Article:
How To Handle The Old Boys’ Network

They say it's a man's world and that corporate power rests in the hands of a few middle-aged males - here's how to change all that.

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They say it's a man's world and that corporate power rests in the hands of a few middle-aged males - here's how to change all that.


How To Handle The Old Boys’ Network

They say it's a man's world and that corporate power rests in the hands of a few middle-aged males - here's how to change all that.

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As a champion of boardroom gender diversity, I’m disappointed by the findings of the Equality and Human Rights Commission (EHRC)’s recent report into fairness, transparency and diversity in FTSE 350 board appointments, which showed headline progress in achieving a minimum of 25% female representation on company boards “masked” the reality, that the majority of boards are blatantly white and male.

Sadly I’m not surprised.

The Old Boys’ Network continues to flourish because the top men at FTSE 350 companies use it to offer senior roles predominantly to other white, male associates within their personal networks.

The EHRC found that nearly a third of FTSE companies (32%) reported largely relying on the personal networks of current and recent board members to identify new candidates. Almost a third of companies using personal networks did not use any other means of advertising the post.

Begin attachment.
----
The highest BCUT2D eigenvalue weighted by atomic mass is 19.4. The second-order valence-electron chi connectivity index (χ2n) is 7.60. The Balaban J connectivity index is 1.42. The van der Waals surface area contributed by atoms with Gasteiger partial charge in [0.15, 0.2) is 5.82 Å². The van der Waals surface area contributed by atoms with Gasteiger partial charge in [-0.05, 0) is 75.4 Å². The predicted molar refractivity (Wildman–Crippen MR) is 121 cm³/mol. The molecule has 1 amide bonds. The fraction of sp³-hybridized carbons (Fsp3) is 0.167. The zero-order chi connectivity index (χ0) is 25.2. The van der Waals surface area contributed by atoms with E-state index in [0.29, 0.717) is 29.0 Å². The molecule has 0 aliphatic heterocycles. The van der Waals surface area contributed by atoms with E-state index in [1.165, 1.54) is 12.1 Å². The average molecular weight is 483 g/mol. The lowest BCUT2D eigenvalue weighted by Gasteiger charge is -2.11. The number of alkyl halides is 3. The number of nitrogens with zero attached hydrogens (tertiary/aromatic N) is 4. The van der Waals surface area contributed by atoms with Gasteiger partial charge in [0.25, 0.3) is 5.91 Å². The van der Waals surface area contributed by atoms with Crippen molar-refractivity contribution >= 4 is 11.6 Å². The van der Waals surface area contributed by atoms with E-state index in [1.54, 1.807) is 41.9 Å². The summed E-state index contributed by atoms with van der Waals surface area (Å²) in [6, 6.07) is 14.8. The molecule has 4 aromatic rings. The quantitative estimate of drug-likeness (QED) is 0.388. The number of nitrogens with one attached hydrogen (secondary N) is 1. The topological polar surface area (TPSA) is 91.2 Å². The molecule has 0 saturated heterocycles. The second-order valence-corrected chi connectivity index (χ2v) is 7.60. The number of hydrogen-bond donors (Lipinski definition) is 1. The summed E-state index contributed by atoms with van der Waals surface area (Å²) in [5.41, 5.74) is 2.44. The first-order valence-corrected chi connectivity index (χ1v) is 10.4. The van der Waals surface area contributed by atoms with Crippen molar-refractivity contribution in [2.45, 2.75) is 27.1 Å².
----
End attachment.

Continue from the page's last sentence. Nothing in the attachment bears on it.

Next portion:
Unsurprisingly the Commission recommended that FTSE 350 companies should end their reliance on personal networks and instead publicise roles through a wide range of channels.

That said, I don’t think this long established practice is going to be halted overnight, nor do I think the problem is limited to FTSE 350 companies. The media sector where I work for example, has always been fairly pale and male at senior levels.

business man

Are you getting all this down Jane?

Now though, thanks to initiatives like the Institute of Practitioners in Advertising #MakeTheLeap which is encouraging advertising and media agencies to commit to 40% female representation and 15% BAME representation in senior positions by 2020, we’re hoping to create a fairer and more diverse environment.

In the meantime, how should ambitious, talented women tackle the old boys’ network in the various sectors where it still thrives?

1. Treat interviews at traditionally male companies like a covert operation

The old boys’ network might be alive and well, however if you’re climbing the career ladder as a woman it’s probably best not to allude to it directly. If you’re going for an interview, adopt the British Army’s motto and Be the Best.

In fact, it might help to see the interview as an SAS mission where you are storming traditional male bastions of privilege and power, using a combination of stealth, skill and supreme courage.  So prepare: Do your research, recce the target – be prepared to match your skills and achievements with the demands of the job.